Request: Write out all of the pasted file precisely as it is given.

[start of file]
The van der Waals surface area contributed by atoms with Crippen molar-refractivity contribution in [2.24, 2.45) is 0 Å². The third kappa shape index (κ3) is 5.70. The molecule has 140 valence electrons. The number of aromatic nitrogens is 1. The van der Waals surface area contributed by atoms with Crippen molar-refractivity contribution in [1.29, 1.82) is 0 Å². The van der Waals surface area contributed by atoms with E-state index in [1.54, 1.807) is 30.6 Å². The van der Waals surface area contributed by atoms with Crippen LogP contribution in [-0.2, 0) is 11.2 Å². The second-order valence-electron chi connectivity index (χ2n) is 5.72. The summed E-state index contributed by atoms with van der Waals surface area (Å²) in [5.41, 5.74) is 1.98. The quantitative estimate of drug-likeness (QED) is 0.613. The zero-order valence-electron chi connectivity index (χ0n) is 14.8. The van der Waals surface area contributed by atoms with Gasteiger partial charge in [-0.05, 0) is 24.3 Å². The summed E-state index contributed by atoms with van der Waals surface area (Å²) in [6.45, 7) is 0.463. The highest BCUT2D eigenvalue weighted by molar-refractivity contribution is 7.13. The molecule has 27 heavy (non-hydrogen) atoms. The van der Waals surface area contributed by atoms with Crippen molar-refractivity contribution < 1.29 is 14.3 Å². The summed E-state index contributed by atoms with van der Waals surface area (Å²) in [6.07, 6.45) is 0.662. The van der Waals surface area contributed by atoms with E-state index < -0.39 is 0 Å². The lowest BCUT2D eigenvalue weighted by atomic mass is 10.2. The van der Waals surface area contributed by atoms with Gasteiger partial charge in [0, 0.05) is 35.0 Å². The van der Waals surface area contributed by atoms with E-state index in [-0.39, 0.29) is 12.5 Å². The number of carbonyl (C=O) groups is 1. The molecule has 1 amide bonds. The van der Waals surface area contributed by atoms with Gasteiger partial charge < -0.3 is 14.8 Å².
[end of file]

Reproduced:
The van der Waals surface area contributed by atoms with Crippen molar-refractivity contribution in [2.24, 2.45) is 0 Å². The third kappa shape index (κ3) is 5.70. The molecule has 140 valence electrons. The number of aromatic nitrogens is 1. The van der Waals surface area contributed by atoms with Crippen molar-refractivity contribution in [1.29, 1.82) is 0 Å². The van der Waals surface area contributed by atoms with E-state index in [1.54, 1.807) is 30.6 Å². The van der Waals surface area contributed by atoms with Crippen LogP contribution in [-0.2, 0) is 11.2 Å². The second-order valence-electron chi connectivity index (χ2n) is 5.72. The summed E-state index contributed by atoms with van der Waals surface area (Å²) in [5.41, 5.74) is 1.98. The quantitative estimate of drug-likeness (QED) is 0.613. The zero-order valence-electron chi connectivity index (χ0n) is 14.8. The van der Waals surface area contributed by atoms with Gasteiger partial charge in [-0.05, 0) is 24.3 Å². The summed E-state index contributed by atoms with van der Waals surface area (Å²) in [6.45, 7) is 0.463. The highest BCUT2D eigenvalue weighted by molar-refractivity contribution is 7.13. The molecule has 27 heavy (non-hydrogen) atoms. The van der Waals surface area contributed by atoms with Crippen molar-refractivity contribution < 1.29 is 14.3 Å². The summed E-state index contributed by atoms with van der Waals surface area (Å²) in [6.07, 6.45) is 0.662. The van der Waals surface area contributed by atoms with E-state index < -0.39 is 0 Å². The lowest BCUT2D eigenvalue weighted by atomic mass is 10.2. The van der Waals surface area contributed by atoms with Gasteiger partial charge in [0, 0.05) is 35.0 Å². The van der Waals surface area contributed by atoms with E-state index in [-0.39, 0.29) is 12.5 Å². The number of carbonyl (C=O) groups is 1. The molecule has 1 amide bonds. The van der Waals surface area contributed by atoms with Gasteiger partial charge < -0.3 is 14.8 Å².